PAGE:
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Infectious disease

Figure 2 | Factors correlated with success or failure in drug development. These factors (laid out as in FIG. 1) have a statistically significant relationship with success or failure in our data set Nature Reviews | Drug Discovery of 842 molecules. For details of the data set and analysis, see Supplementary information S1 (box). R&D, research and development; ROI, return on investment.

that two-thirds of the companys PhaseI assets that were progressed could have been predicted to be likely failures on the basis of available data3. We have seen similar data privately as part of our work with many other companies. Why are so many such molecules being advanced across the industry? Here, a behavioural perspective could provide insight. There is a strong bias in most R&D organizations to engage in what we call progression-seeking behaviour. Although it is common knowledge that most R&D projects will fail, when we talk to R&D teams in industry, most state that their asset is going to be one of the successes. Positive data tends to go unquestioned, whereas negative data is parsed, re-analysed, and, in many cases, explained away. Anecdotes of successful molecules saved from oblivion often feed this dynamic. Moreover, because it is uncertain which assets will fail, the temptation is to continue working on them. This reaction is not surprising when one considers that personal success for team members is often tied closely to project progression: it can affect job security, influence within the organization and the ability to pursue ones passion. In this organizational context, progression-seeking behaviour is entirely rational. We have seen success in changing this outlook by changing the organizational context of R&D teams so that truth-seeking rather than progression-seeking becomes a more rational behaviour for individuals and teams. Teams are rewarded (in terms of job security, organizational status, compensation, and so on) not for progressing their asset but rather for revealing the scientific truth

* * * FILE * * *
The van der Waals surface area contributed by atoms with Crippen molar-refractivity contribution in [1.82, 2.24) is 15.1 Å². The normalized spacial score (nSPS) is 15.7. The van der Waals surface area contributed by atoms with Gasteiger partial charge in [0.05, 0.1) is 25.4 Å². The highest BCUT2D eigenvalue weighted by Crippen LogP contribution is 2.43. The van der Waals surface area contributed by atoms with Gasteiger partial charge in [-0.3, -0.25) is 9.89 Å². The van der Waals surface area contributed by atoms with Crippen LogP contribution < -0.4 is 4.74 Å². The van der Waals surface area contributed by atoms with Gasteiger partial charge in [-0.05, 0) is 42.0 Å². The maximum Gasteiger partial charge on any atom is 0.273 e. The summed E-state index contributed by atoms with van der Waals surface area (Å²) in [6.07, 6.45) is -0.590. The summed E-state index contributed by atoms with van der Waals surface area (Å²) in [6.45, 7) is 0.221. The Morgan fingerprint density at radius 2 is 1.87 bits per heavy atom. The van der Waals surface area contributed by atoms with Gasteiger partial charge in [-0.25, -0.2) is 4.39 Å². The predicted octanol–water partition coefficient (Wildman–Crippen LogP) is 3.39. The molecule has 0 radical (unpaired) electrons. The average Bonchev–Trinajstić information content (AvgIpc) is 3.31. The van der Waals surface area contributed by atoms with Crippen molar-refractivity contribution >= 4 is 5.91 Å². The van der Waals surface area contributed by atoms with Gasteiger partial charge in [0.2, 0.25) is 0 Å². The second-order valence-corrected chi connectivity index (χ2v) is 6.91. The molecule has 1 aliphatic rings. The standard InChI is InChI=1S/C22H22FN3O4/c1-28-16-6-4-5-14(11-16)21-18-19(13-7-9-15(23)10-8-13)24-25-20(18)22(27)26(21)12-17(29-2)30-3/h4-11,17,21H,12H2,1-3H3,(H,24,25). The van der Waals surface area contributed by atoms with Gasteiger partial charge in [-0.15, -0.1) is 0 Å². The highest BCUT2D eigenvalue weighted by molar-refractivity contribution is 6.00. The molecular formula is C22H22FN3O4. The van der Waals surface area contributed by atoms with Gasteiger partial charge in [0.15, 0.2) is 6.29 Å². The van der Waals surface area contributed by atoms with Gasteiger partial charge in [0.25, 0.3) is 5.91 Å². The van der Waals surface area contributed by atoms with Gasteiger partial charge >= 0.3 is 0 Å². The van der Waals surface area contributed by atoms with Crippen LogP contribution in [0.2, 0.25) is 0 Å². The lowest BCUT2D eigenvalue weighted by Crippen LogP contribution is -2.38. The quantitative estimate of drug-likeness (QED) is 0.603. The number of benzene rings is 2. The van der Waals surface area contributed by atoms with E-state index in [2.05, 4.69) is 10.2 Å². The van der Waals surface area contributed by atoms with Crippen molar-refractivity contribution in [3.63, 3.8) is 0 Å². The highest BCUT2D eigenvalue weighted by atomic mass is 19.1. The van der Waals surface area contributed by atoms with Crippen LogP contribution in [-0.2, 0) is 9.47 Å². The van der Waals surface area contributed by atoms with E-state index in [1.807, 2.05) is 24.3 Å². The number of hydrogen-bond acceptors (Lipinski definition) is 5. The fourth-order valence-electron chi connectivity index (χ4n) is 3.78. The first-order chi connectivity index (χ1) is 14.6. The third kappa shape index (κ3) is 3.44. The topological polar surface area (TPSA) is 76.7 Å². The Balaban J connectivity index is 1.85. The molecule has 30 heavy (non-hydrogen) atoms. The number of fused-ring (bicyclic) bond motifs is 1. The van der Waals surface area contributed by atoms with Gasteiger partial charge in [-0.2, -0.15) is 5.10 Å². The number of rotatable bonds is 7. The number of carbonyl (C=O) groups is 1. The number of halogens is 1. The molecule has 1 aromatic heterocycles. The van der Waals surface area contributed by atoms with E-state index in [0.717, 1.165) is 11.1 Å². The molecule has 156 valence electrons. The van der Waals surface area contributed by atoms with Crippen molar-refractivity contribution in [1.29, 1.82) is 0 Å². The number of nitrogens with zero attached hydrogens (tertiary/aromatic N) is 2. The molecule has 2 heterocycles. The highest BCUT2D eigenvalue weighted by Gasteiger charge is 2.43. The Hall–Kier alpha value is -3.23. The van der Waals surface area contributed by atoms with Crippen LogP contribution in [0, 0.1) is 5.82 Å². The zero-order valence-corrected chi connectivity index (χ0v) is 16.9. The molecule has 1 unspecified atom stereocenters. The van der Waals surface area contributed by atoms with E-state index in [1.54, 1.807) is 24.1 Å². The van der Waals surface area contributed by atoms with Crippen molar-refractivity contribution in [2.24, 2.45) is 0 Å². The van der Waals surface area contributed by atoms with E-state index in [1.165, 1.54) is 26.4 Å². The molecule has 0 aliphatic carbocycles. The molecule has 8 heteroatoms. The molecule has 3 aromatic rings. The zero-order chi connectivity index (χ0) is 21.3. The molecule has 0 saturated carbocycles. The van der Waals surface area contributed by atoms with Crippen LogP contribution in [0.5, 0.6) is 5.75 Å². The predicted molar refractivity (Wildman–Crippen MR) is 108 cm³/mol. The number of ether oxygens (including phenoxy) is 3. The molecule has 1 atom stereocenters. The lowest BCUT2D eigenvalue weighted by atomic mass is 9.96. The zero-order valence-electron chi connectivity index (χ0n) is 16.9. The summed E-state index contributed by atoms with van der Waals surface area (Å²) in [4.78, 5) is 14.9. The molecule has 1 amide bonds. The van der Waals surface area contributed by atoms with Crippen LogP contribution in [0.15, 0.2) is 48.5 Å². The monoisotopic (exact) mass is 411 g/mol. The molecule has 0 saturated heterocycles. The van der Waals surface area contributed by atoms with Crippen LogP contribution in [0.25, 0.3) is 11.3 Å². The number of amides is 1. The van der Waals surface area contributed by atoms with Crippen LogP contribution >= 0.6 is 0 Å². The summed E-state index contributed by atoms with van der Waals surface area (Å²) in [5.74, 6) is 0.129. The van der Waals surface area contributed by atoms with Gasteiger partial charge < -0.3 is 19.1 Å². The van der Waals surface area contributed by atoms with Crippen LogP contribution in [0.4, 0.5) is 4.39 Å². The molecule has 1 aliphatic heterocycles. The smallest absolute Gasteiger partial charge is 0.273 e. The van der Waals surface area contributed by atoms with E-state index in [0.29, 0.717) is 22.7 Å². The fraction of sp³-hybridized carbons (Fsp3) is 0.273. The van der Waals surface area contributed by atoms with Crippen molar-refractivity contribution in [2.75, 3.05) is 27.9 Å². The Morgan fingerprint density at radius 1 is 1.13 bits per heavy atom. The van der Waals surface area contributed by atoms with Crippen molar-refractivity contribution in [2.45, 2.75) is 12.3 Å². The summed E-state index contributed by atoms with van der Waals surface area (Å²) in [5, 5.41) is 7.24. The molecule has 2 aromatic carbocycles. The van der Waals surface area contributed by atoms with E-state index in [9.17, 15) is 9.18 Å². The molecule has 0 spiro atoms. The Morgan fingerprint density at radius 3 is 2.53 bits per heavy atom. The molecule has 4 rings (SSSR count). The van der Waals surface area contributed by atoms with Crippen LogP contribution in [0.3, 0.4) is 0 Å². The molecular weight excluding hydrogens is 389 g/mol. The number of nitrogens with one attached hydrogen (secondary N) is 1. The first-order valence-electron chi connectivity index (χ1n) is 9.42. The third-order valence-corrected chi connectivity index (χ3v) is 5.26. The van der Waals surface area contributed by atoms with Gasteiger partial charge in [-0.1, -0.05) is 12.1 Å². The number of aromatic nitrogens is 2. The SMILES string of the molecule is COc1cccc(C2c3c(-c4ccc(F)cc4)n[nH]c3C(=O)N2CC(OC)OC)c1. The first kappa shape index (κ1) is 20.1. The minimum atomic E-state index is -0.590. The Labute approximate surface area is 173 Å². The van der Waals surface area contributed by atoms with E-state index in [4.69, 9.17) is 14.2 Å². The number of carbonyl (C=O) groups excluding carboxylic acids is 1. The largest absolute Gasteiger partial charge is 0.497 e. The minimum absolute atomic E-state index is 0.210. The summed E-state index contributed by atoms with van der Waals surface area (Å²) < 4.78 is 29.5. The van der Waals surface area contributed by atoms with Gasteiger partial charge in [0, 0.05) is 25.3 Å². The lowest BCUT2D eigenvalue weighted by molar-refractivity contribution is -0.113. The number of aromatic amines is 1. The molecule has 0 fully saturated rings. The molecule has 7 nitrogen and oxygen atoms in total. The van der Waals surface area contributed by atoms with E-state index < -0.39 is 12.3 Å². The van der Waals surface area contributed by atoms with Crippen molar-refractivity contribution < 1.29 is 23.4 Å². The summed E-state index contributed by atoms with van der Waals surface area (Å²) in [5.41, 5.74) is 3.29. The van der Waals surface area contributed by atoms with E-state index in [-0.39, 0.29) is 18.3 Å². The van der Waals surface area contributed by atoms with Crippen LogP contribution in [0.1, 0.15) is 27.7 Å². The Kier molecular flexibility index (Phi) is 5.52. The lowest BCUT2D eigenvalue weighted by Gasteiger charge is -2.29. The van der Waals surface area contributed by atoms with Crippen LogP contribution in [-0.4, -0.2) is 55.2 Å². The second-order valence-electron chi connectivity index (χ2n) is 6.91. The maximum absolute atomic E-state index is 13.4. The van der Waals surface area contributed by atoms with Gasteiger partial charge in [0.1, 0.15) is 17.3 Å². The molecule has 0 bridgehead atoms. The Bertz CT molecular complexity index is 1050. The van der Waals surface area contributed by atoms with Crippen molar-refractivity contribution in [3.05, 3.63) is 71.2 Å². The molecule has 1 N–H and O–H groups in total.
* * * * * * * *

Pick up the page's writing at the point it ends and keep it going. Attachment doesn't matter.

about the asset as accurately and efficiently as possible. Governance is likewise characterized by an emphasis on return on investment and a culture of enterprise value creation. There is enormous untapped potential in designing the right organizational context to drive these desired behaviours4. Indeed, it is factors such as these great science and an organization tuned to rewarding the right behaviours not structural factors such as company size that will ultimately drive renewed R&D productivity.